Saturday, 27 February 2021
Video conferencing software has undergone an explosion of use since the start of the Covid-19 pandemic.
Something that had previously been used only in high-flying finance companies and TV news studios suddenly, thanks to lockdown and travel restrictions, became almost a normal tool of everyday life.
But while the technology has allowed office workers to stay at home, and helped families keep in touch with their loved ones near and far, there is a downside. Zooming – the word has taken on a generic meaning, like Googling – can really get you down.
Professor Jeremy Bailenson, founding director of the Stanford Virtual Human Interaction Lab and professor of communications at Stanford University in the US, this week published the first peer-reviewed study on the effects of Zoom and its counterparts, and he reveals four ways in which video-conferencing is bad for your health and causing what he calls ‘Zoom fatigue’.
He also offers suggestions on how to alleviate the problems.
1. Too much close-up eye contact is exhausting.
In making video contact with others, we are making sustained eye contact for longer than would be normal in real conversation, with the possible exception of star-crossed lovers. In addition, the size of your correspondent’s face is not natural, which intensifies the regard.
And in a meeting with several participants, we have the feeling of sitting there being stared at constantly by everyone else, even when we have not a word to say.
“Social anxiety at public speaking is one of the biggest phobias that exist in our population,” Bailenson said. “When you’re standing up there and everybody’s staring at you, that’s a stressful experience.”
Finally, prolonged contact with someone whose face is up close usually leads to one of two outcomes – intimacy or conflict – neither of which would meet with the approval of HR.
Solution: Take Zoom out of full-screen and reduce the size of the monitor to reduce face-size.
2. Staring at your own image in unnatural.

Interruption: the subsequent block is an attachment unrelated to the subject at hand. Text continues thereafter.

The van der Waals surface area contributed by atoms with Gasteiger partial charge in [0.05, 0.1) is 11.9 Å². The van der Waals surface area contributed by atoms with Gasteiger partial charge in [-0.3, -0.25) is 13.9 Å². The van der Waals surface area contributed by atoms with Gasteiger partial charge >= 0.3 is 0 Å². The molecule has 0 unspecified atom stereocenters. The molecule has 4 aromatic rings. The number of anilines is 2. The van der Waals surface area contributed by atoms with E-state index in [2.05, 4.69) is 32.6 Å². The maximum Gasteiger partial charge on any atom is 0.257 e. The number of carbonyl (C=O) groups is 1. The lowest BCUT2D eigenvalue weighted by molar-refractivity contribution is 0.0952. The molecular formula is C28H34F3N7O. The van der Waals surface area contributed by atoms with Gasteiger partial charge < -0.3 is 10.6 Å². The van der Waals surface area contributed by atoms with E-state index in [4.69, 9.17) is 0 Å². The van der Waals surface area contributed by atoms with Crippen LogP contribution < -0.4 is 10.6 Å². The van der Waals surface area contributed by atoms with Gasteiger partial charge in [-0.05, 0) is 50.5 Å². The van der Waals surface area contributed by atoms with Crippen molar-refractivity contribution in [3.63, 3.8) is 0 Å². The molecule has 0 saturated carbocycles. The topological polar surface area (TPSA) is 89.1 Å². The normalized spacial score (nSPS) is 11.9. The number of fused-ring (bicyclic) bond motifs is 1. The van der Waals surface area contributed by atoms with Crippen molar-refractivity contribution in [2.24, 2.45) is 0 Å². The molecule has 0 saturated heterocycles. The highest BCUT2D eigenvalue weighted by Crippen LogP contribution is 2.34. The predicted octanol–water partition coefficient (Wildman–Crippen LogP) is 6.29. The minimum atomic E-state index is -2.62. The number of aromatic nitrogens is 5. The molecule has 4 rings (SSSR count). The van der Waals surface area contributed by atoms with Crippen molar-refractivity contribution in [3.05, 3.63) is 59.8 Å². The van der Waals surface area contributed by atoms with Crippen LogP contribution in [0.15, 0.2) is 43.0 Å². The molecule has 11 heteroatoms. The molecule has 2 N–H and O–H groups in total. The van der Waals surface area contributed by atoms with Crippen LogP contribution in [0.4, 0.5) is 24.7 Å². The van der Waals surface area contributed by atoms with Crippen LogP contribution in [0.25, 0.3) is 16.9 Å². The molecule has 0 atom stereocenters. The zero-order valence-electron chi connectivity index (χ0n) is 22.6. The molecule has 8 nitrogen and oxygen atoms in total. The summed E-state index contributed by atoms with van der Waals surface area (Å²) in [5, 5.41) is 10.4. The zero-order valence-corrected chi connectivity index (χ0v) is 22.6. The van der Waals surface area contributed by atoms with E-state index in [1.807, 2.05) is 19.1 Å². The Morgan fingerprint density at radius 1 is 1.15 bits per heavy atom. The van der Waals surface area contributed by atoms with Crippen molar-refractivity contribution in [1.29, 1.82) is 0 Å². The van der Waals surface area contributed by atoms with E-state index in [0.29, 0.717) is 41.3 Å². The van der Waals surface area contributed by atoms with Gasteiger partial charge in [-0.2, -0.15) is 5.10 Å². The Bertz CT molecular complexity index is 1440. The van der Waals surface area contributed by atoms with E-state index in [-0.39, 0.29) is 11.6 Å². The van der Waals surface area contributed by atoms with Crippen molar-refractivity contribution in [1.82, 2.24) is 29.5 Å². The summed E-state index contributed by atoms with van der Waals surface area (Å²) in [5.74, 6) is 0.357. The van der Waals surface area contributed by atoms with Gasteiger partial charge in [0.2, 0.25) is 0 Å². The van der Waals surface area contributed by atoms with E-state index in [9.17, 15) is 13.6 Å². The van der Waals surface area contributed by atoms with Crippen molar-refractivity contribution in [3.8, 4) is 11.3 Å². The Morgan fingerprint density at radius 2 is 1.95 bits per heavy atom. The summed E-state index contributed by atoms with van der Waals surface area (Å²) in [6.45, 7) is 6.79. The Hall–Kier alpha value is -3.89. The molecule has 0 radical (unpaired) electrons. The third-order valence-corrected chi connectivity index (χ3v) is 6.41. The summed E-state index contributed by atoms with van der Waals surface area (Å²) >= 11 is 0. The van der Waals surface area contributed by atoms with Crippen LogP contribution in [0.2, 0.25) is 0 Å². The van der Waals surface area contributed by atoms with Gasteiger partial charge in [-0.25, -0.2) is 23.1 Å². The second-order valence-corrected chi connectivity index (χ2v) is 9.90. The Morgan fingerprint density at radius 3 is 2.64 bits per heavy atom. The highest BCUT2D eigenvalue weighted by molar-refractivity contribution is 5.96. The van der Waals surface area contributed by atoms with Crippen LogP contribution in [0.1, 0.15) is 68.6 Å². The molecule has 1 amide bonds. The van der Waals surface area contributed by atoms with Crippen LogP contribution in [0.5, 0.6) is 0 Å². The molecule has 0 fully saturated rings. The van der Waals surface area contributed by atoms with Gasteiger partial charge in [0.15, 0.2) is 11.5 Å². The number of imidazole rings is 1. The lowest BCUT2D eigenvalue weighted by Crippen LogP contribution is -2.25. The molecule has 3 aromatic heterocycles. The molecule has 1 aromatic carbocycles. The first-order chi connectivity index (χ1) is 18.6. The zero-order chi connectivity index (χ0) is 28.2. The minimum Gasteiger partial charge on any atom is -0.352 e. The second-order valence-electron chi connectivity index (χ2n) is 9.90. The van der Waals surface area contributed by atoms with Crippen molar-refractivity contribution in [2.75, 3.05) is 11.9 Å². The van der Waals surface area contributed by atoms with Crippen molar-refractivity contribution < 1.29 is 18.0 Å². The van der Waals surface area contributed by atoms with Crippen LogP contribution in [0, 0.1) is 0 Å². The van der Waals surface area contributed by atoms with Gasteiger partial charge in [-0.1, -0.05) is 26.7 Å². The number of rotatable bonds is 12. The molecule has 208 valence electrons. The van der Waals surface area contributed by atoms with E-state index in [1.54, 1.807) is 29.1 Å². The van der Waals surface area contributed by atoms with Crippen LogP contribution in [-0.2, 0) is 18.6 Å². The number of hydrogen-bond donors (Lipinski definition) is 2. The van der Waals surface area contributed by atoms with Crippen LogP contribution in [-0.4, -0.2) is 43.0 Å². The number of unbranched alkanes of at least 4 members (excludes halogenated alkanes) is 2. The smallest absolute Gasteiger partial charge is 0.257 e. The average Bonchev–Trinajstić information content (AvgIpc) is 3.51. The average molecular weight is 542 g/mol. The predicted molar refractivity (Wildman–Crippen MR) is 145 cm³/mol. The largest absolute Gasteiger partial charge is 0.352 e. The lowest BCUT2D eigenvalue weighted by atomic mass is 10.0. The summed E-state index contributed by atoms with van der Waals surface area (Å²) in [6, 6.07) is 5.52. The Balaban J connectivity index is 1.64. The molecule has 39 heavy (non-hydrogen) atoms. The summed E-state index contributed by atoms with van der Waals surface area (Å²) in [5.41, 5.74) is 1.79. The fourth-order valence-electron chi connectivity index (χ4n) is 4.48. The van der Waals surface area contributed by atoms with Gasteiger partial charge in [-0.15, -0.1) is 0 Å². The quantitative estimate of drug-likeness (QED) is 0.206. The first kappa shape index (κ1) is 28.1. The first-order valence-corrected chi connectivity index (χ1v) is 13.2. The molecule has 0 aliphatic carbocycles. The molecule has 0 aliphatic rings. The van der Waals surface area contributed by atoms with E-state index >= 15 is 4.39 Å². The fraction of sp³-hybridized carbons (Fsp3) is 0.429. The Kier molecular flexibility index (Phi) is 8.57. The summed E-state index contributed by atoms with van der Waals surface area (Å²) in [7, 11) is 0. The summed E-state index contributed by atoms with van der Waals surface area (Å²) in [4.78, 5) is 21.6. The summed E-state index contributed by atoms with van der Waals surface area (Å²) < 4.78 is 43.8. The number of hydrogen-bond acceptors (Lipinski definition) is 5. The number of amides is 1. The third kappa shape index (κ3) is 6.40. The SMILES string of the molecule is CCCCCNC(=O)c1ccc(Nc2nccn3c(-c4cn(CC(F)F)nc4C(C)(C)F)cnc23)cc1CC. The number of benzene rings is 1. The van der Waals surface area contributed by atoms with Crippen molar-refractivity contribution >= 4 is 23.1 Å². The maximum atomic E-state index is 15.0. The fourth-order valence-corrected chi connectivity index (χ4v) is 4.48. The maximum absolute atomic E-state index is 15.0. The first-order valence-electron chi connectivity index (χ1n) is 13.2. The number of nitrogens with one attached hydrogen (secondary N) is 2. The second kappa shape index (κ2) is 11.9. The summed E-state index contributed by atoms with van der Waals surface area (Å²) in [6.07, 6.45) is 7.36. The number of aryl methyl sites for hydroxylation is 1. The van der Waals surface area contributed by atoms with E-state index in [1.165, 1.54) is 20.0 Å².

Some video platforms offer you, as well as a grid of the faces of your interlocutors, a square showing your own face, and that is not normal.
“In the real world, if somebody was following you around with a mirror constantly – so that while you were talking to people, making decisions, giving feedback, getting feedback, you were seeing yourself in a mirror – that would just be crazy. No one would ever consider that,” Bailenson said.
Also, he explained, studies have shown that people looking at themselves in a mirror tend to be more critical of themselves, and not only for the bed-hair.
Solution: Once you’ve established your face is framed correctly, turn off self-view with a right click on your frame.
3. Video chats reduce mobility.
Normally, talking to someone, whether in the flesh or on the phone, allows you some sort of movement, if only to get up and walk around. But while the communications capabilities of platforms like Zoom would still work if you were walking around, the face-forward looking at the screen had become the standard view people expect to see.
“There’s a growing research now that says when people are moving, they’re performing better cognitively,” Bailenson said.
Solution: Allow meeting participants to turn off the screen while still taking part, or even take a full time-out.
4. Having a video chat is simply a lot more work for the brain.
Humans have learned throughout their history to send and interpret non-verbal signals from one to another, and for the most part we do so instinctively. In the early days of the internet, text communications on bulletin boards revealed the problem of communicating those subtleties in text. Now, video communication is forcing us to think constantly about how to communicate a mood, sarcasm, a quip or a sympathetic word to someone who is not only not in the room, but may not even be on the same continent.
“You’ve got to make sure that your head is framed within the centre of the video,” Bailenson said.
“If you want to show someone that you are agreeing with them, you have to do an exaggerated nod or put your thumbs up. That adds cognitive load as you’re using mental calories in order to communicate.”
Solution: Give yourself an audio-only break and turn away from the screen.
“So that for a few minutes you are not smothered with gestures that are perceptually realistic but socially meaningless.”
The Brussels Times